The "RasterStorage" screen capture is associated with the Project Raster GPTool.  I included this as purely reference for what I chose during the project function.

Can you offer some guidance on what I should select and or modify in order to eliminate the "lightening" of my image during the project raster process?

Thank you.

Jeff

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Jeff

What you are showing are the properties of the layer and not the properties of the dataset. If you want to re-project the data (which I dont recommend) then you can do this using the reproject tool or just using export. Unless you set on the Export Raster the  'Use Render' flag, then the tools will not change the values. What you are seeing is a change in the stats of the image and that the default renderer uses the stats to display the image.

Note if you are re projecting such an image I suggest you set resampling to bilinear or cubic and also use bilinear for they pyramids. If the source was a MrSid then set the compression to JPEG YCbCr

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Peter,

Thank you for your time and patience.  I would rather not project the data.  I am in complete agreement with you on that front.  My inclination to do so stems from others advising me on what they have done with their own systems coupled with what was in place when I arrived.  It appears all aerial imagery years have been cached as hosted tile layers.  The notes kept by other individuals also indicate their idea was to convert all aerial imagery to ArcGIS Online's native format of Web Mercator Auxiliary Sphere and have them hosted for faster response.  There are some notes indicating that the only way an aerial image can be added as a basemap to the basemap gallery is if all are in the same coordinate system.  In addition, there are a number of customized mobile applications that will not have access to the server and placing the data as a hosted tile layer alleviates the issue.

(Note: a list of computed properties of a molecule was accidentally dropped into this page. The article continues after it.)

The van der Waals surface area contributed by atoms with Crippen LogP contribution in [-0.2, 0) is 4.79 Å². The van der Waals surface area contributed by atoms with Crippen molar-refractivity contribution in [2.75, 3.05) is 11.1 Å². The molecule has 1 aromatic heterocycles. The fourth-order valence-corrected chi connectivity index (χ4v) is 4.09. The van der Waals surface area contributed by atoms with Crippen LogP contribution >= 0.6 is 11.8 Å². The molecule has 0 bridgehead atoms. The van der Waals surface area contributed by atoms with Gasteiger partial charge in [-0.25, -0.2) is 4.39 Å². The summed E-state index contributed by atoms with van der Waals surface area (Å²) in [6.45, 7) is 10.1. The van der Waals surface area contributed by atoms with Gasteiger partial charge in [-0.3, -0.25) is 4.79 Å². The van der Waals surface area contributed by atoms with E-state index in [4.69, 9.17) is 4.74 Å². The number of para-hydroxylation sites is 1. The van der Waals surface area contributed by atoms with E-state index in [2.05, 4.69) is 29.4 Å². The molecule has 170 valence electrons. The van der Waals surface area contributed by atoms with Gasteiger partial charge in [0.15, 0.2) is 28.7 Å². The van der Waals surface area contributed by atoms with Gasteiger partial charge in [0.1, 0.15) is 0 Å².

Our imagery vendor provided both the individual TIF files plus a mosaic.  It is not a mosaic dataset but rather just a MrSid image that I am working with at present.

I hope that clears some things up on why I am posing the questions that I am.

Jeff

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Esri Regular Contributor

Jeff

I think your new raster is probably fine but the map is applying an automatic histogram stretch.  (that's what Peter meant by "... the default renderer uses the stats to display the image. "

If you go to the layer in the Table of Contents, right click, properties (like shown in your screenshot RasterSymbology2) and set Stretch to "none", it should look like the original.  If I'm correct and this fixes it, if you right click on the file in Catalog (not Table of Contents), go to Properties, and set Source Type to Processed this shouldn't reoccur each time you load it into the map.

On a separate topic, I usually recommend against storing rasters inside geodatabases - is there a compelling reason you're doing that?


Cody B

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Cody,

Thank you for the clarification.  Not trying to be difficult in any way...just confused is all.  I applied your suggestions and everything looks as it should now.  I appreciate it.

As for your geodatabase question...I guess it's something I've seen others do and preach and just didn't think anything of it.  Out of curiosity...why do you recommend against storing rasters inside geodatabases?

Jeff